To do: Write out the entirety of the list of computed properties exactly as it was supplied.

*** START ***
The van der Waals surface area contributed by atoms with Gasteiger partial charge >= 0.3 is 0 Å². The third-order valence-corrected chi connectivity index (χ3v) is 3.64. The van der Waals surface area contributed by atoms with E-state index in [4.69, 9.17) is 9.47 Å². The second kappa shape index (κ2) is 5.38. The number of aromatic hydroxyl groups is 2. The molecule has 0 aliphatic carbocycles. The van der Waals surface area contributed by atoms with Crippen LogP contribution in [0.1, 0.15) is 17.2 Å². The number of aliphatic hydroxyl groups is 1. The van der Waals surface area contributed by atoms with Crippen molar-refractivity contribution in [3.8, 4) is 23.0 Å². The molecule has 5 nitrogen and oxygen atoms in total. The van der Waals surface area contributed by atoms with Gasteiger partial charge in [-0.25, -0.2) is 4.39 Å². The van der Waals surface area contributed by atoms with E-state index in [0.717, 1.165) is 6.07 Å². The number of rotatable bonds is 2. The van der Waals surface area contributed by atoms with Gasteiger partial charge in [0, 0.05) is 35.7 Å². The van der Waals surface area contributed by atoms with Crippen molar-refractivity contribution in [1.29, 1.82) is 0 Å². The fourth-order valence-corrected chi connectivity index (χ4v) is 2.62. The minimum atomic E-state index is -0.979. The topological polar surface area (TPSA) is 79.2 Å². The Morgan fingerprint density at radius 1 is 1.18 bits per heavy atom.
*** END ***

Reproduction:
The van der Waals surface area contributed by atoms with Gasteiger partial charge >= 0.3 is 0 Å². The third-order valence-corrected chi connectivity index (χ3v) is 3.64. The van der Waals surface area contributed by atoms with E-state index in [4.69, 9.17) is 9.47 Å². The second kappa shape index (κ2) is 5.38. The number of aromatic hydroxyl groups is 2. The molecule has 0 aliphatic carbocycles. The van der Waals surface area contributed by atoms with Crippen LogP contribution in [0.1, 0.15) is 17.2 Å². The number of aliphatic hydroxyl groups is 1. The van der Waals surface area contributed by atoms with Crippen molar-refractivity contribution in [3.8, 4) is 23.0 Å². The molecule has 5 nitrogen and oxygen atoms in total. The van der Waals surface area contributed by atoms with Gasteiger partial charge in [-0.25, -0.2) is 4.39 Å². The van der Waals surface area contributed by atoms with E-state index in [0.717, 1.165) is 6.07 Å². The number of rotatable bonds is 2. The van der Waals surface area contributed by atoms with Gasteiger partial charge in [0, 0.05) is 35.7 Å². The van der Waals surface area contributed by atoms with Crippen molar-refractivity contribution in [1.29, 1.82) is 0 Å². The fourth-order valence-corrected chi connectivity index (χ4v) is 2.62. The minimum atomic E-state index is -0.979. The topological polar surface area (TPSA) is 79.2 Å². The Morgan fingerprint density at radius 1 is 1.18 bits per heavy atom.